Something one doesn't realise when embarking on a course of daily gym-going is just how many t-shirts one uses. In my case, it's three, sometimes four a day: one when I get up and do stuff around the house, one at the gym, a fresh one for the journey home and occasionally a fourth if I'm going out.
(BTW is it really sad of me that I rarely wear proper shirts any more?)
A small amount of kudos to anyone who can tell me exactly how many badly-stacked shirts there are in the photo (not as easy as it seems)...
(I don't actually think that the comparisons are so close, but it's a comment I've seen in lots of places)
Wednesday, 13 May 2009
Monday, 11 May 2009
I don't think you can get more niche than something I just saw on the Facebook page of a friend of a friend.
Second-hand coffin, anyone?
Friday, 8 May 2009
I saw Star Trek yesterday at a preview yesterday. Twice.
Let's get my credentials out of the way. I'm not really a hard-core Trekkie, and although I don't know episode titles of stardates, I used to be prominent in the online fandom and ran a couple of websites. I'm not really all that enamoured of the original crew, although they were a presence in the background as I was growing up.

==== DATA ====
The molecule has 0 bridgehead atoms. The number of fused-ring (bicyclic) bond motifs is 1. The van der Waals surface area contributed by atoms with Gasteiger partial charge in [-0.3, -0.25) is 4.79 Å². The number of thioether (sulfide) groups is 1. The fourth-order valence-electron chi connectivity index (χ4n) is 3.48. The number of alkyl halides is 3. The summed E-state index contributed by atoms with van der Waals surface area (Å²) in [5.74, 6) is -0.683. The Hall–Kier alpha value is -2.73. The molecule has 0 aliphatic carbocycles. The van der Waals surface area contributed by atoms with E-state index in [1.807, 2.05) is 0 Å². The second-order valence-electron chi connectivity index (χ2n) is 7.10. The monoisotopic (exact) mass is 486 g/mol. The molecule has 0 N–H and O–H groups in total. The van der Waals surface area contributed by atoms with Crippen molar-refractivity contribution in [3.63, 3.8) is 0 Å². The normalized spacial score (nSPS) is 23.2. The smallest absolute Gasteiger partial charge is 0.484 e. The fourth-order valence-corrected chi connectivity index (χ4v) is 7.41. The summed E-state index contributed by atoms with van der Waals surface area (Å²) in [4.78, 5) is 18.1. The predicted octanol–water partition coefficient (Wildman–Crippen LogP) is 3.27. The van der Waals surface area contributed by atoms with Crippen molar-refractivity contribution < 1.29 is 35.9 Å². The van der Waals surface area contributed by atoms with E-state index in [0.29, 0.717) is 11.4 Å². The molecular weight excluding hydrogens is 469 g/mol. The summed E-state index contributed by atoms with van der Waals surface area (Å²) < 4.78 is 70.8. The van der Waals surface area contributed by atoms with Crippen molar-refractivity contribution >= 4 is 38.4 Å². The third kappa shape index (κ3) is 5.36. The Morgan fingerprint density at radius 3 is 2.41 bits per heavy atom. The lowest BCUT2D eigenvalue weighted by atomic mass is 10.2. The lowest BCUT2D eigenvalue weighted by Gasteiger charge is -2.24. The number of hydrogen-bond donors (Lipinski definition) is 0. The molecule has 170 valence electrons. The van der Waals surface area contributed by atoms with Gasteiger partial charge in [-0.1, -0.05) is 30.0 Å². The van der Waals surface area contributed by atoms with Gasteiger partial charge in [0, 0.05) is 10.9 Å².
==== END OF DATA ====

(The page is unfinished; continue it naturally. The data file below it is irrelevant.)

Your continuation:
I've had a problem with the spinoff series and some of the movies, especially those presided over by Rick Berman - like a lot of modern science fiction, they got bogged down in the mechanics of the imagined universe with the actors having ever-increasing volumes of techno-babble to spout, and the stories were often about the technology rather than the people. If nothing else, I expected JJ Abrams' involvment to eschew that aspect, and he didn't disappoint.
When I first heard that a Trek "origins" movie was planned for this franchise reboot, I feared Star Fleet Academy hormonal teenagers invading the screen. I was ultimately delighted when the story skipped from Kirk enrolling in the Academy to to his (re)taking the Kobayashi Maru scenario we know from The Wrath of Khan, "Three Years Later".